It is relatively easy to identify ways in which patriarchy harms and hinders women. What’s harder, but equally necessary, is the need to demonstrate how it also harms and hinders men.

The pandemic with the longest history is the pandemic of violence against women. It is a pandemic underpinned by what I have come to understand as the major structural factor linked not only to sexual violence but also to other forms of violence and to our human capacities for connection with each other and the planet.

That factor is patriarchy. What we experience, indeed who we are today, is shaped by the legacy of patriarchal thinking that has dominated most of human history for thousands of years. To understand the dynamics of sexual violence requires we recognise the fundamental impact of patriarchy and how it operates in tandem with other social inequalities and individual background factors.

‘Patriarchy’ is often seen as a term used by angry feminists. A classic definition of it by sociologist Professor Sylvia Walby calls it “a system of social structures and practices in which men dominate, oppress, and exploit women”.

Such a definition can provoke the defensive “not all men” response that obscures recognition of patriarchy’s fundamentally systemic and structural nature.

The logic of patriarchy is manifest not only within our structures and institutions but also in the conceptual apparatus that shapes our inner thinking and how we make sense of the world and act within it.

Its influence, however, is not deterministic in the sense individual autonomy is erased and resistance impossible. Otherwise there would be no room for the advances and reforms we have seen in such areas as violence against women.

Calling for an end to patriarchy is often misunderstood as an attack on men, signalling a confusion that ironically reveals the deeply male-focused nature of patriarchal societies.

We should acknowledge too that patriarchy as a structural system is also fundamentally oppressive to men and contributes to expectations of male dominance, autonomy and entitlement.

The concept of a gendered binary of males and females, hierarchically ordered to privilege males, has shaped and infused our culture for at least several thousand years.

It appears the binary division came first, differentiating men and women. Then, with the development of agriculture, came the hierarchical separation establishing men’s work as higher in value and status than women’s. From this emerged a patriarchal system orientated around the dominance and importance of men over women and children.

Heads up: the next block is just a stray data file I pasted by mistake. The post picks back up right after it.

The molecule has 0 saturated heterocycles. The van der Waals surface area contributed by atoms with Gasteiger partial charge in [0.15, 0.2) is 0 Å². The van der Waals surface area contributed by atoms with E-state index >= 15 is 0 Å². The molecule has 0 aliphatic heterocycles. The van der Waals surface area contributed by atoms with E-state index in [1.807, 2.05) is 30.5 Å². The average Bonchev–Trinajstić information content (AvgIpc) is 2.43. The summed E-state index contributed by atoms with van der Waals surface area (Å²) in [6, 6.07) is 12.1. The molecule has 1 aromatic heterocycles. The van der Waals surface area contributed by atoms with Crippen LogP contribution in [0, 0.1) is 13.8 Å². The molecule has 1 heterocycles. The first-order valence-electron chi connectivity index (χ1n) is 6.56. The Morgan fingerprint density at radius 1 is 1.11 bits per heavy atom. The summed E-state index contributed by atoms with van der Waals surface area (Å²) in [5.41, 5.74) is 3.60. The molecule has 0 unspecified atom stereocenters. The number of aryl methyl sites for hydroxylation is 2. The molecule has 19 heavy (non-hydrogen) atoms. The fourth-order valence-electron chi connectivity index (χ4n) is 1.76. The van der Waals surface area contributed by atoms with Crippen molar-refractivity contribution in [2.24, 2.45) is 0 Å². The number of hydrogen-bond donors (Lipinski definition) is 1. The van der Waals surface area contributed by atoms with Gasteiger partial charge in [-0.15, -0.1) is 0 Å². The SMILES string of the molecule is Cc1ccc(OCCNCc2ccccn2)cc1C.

It is not, however, a simple question of male power over women. We need to recognise the complexities of intersectionalities and the ways these interact with economic systems such as capitalism to establish differences of status and privilege.

American film producer Harvey Weinstein is accused of decades of manipulating, harassing and sexually violating scores of women and was convicted of rape and sexual assault in a trial involving two of them.

The allegations sparked the #MeToo movement and exposed how Weinstein acted from a position of ‘ownership’ over women with whom he worked – ‘ownership’ conveying the belief you can use what you ‘own’ however you want.

Treating women’s bodies as men’s possessions has a long patriarchal history evident from the first rape laws.

These recognised the real victim not as the woman raped but the man who ‘owned’ her. One man wronged another by defiling his daughter or wife and damaging his investment. A daughter was expected to be a virgin, for whom the father could expect the highest bride price. If on a wedding night her new husband found her not to be so, “the men of her city shall stone her with stones that she die: because she has wrought folly in Israel, to play the whore in her father’s house” (Deutermony, 20: 20–21).

We see here early indicators of male ownership of women’s sexuality and of an emphasis on women’s virginity and chastity.

A victim’s moral character determined if a rapist was held accountable or not – a trend still evident in courts today, where juries in rape cases are encouraged to focus on a woman’s character and actions and determine the extent to which she might be held responsible for her own victimisation.

For centuries, men had legal support in accessing ‘their’ wives’ bodies whenever and however they wanted. Husbands who raped their wives were not culpable of any crime. This only changed in the past 30–35 years in many countries, including New Zealand, and it remains legal in at least 10 countries today.

Rigid ideals of what masculinity means contribute not only to the violence perpetrated against women but also the violence men perpetrate against each other.

Another cultural factor is the objectification of women.

Weinstein was raised in a culture where women were treated as commodity items to sell everything from washing machines to tomato sauce, and he worked in an industry built in large part around the objectification of women.

Psychologist Professor Rachel Calogero has noted: “Sexual objectification may be the most pernicious manifestation of gender inequality, because under a sexually objectifying gaze, women’s bodies become – even if just for a moment – the property of the observer.”

This objectification is not only reflected in Hollywood but also reinforced through pornography and evident throughout the fashion and beauty industries now so globally dominant.